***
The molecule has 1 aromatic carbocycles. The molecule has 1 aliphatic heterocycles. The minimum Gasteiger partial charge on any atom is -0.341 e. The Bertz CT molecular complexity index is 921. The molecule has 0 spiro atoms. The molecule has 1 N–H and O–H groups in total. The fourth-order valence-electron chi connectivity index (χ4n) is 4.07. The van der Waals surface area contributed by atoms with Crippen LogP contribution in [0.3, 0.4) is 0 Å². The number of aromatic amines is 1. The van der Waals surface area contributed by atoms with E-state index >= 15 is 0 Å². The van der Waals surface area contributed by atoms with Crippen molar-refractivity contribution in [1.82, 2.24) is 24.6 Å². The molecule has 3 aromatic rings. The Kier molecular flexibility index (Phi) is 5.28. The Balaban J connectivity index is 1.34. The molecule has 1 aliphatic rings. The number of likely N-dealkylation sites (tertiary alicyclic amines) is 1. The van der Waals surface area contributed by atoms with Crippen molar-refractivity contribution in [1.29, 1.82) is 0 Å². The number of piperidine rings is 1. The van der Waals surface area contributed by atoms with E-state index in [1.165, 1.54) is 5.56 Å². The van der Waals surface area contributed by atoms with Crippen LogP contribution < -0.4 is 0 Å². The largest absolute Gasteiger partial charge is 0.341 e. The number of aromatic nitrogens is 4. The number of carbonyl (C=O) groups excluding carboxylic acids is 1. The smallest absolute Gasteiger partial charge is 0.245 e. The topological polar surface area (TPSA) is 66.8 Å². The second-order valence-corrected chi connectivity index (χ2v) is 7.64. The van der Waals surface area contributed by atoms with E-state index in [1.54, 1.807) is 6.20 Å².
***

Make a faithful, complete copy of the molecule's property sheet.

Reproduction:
The molecule has 1 aromatic carbocycles. The molecule has 1 aliphatic heterocycles. The minimum Gasteiger partial charge on any atom is -0.341 e. The Bertz CT molecular complexity index is 921. The molecule has 0 spiro atoms. The molecule has 1 N–H and O–H groups in total. The fourth-order valence-electron chi connectivity index (χ4n) is 4.07. The van der Waals surface area contributed by atoms with Crippen LogP contribution in [0.3, 0.4) is 0 Å². The number of aromatic amines is 1. The van der Waals surface area contributed by atoms with E-state index >= 15 is 0 Å². The van der Waals surface area contributed by atoms with Crippen molar-refractivity contribution in [1.82, 2.24) is 24.6 Å². The molecule has 3 aromatic rings. The Kier molecular flexibility index (Phi) is 5.28. The Balaban J connectivity index is 1.34. The molecule has 1 aliphatic rings. The number of likely N-dealkylation sites (tertiary alicyclic amines) is 1. The van der Waals surface area contributed by atoms with Crippen molar-refractivity contribution in [1.29, 1.82) is 0 Å². The number of piperidine rings is 1. The van der Waals surface area contributed by atoms with E-state index in [1.165, 1.54) is 5.56 Å². The van der Waals surface area contributed by atoms with Crippen LogP contribution < -0.4 is 0 Å². The largest absolute Gasteiger partial charge is 0.341 e. The number of aromatic nitrogens is 4. The number of carbonyl (C=O) groups excluding carboxylic acids is 1. The smallest absolute Gasteiger partial charge is 0.245 e. The topological polar surface area (TPSA) is 66.8 Å². The second-order valence-corrected chi connectivity index (χ2v) is 7.64. The van der Waals surface area contributed by atoms with E-state index in [1.54, 1.807) is 6.20 Å².